How Uber, Lyft & Turo May Not Be Insured by Your Auto Policy…
Auto Insurance. You may think of it as a paper stuffed in your glove box that allows you to legally drive in the U.S. That hard copy, though, is actually the contract you made for an exchange of money for coverage. When you purchase car insurance, you are buying security. If damage occurs to your property, health, or others during a collision, theft or natural cause, you have monetary stability because of your auto insurance policy. Or, do you?
Drivers tempted by an additional income stream from Uber, Lyft, Turo, Sidecar and other startups in the rideshare economy, should take a deeper look and consider the very real insurance consequences of engaging in such activities.
The Rideshare Economy
The modern “rideshare economy” has challenged some of the most established businesses in the United States. The idea that anyone can freelance their time and their own vehicle to make money has never been easier with smartphones and mobile apps.
The problem with ridesharing is it’s still a relatively new concept and the car insurance industry has only begun to catch up.
If you are a millennial, many of you are likely familiar with Uber, Lyft, Turo and other major players in the rideshare economy. For everyone else, here is a brief refresher.
Uber & Lyft
Uber & Lyft employ thousands of drivers to taxi everyday consumers around the globe. Becoming a driver with either service is relatively easy. You do need a car, and it often needs to be a 2005 and newer, depending on the city. Tack on a driver’s license, age requirement of 21 years or older, personal insurance, a background check and you’re set to drive either full time or only for a few hours a week.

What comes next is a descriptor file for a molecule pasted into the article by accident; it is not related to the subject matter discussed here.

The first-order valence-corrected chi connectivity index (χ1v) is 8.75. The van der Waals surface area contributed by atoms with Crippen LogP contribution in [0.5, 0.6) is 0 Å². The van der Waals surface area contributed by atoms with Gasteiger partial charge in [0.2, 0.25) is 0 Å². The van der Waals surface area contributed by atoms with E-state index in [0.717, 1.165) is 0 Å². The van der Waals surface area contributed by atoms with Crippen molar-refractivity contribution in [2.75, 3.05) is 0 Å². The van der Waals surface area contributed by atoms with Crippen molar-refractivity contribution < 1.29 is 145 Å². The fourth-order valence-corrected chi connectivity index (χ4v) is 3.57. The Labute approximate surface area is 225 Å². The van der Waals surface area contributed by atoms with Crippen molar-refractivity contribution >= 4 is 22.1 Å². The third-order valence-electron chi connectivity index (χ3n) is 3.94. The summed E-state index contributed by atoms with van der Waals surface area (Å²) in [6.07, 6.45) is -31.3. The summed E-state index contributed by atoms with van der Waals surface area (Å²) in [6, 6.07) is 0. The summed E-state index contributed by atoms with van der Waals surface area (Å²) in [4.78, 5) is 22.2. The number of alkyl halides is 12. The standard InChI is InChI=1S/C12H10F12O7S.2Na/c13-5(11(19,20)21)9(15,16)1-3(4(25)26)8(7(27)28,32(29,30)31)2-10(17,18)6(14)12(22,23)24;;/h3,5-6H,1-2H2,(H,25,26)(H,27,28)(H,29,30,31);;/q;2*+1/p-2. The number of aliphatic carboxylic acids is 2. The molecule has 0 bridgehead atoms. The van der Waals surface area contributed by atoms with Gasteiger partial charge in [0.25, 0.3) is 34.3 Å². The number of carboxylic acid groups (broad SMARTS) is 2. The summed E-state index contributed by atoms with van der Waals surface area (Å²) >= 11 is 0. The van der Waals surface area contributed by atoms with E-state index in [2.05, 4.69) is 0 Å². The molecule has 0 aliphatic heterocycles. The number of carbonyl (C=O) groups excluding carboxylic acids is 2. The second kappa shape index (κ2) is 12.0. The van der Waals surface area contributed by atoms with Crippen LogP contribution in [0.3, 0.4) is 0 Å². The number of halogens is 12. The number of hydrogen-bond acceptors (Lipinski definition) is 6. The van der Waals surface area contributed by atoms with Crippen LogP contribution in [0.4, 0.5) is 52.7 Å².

Once approved as a driver with either service, you will start getting requests via a mobile app to chauffeur passengers in your city. Expect to earn near $19 an hour depending on volume and times.
In Texas, Uber and Lyft are available in most cities, although surprisingly Austin is no longer one of them. As of 2017, Uber and Lyft are still not available in Austin and may leave Houston altogether.
A newcomer compared to Uber and Lyft, Turo allows anyone to list their car online and via an app for rental. Disruptive of the traditional car rental industry, Turo converts an idle car into a passive money making machine connecting renters with everyday car owners.
Renters are screened and can be denied or approved by owners. Once approved, the keys are handed over and the renter drives the car for an hour, to several days depending on what is determined up front.
Commercial Use vs. Personal Use Insurance
Although all three providers claim adequate coverage during “commercial use”, problems do arise. Commercial use is simply when the vehicle is being used for commercial purposes vs. personal use – the Uber or Lyft app is off or not engaged and your vehicle is being driven for leisure. Uber even published a handy diagram to better explain the hand off between personal and commercial auto coverage.
For Turo, commercial use is defined as the delivery period (i.e., the period starting when the owner is actively delivering the car to the renter and ending when the car is delivered to the renter). For the renter, commercial use is defined as (receiving the keys to the car from the owner and returning the keys to the owner.)
In April of 2016, Progressive partnered with Uber to help insure Texans employed by the rideshare company. If you are an Uber driver, sign up for Progressive’s Snapshot which tracks driving habits and commercial vs. personal use.
5 Important Considerations Before Signing Up
1. Your personal insurance policy becomes void during commercial use
It’s important to note that during a period of commercial use, your personal insurance policy is no longer valid. Instead your coverage is based on the requirements, rules and protection of Uber, Lyft and Turo. These companies do not employ an insurance agent to walk you through the coverage, it is on you. In fact, they have made it so simple to sign up, that many drivers accept the terms without a second look.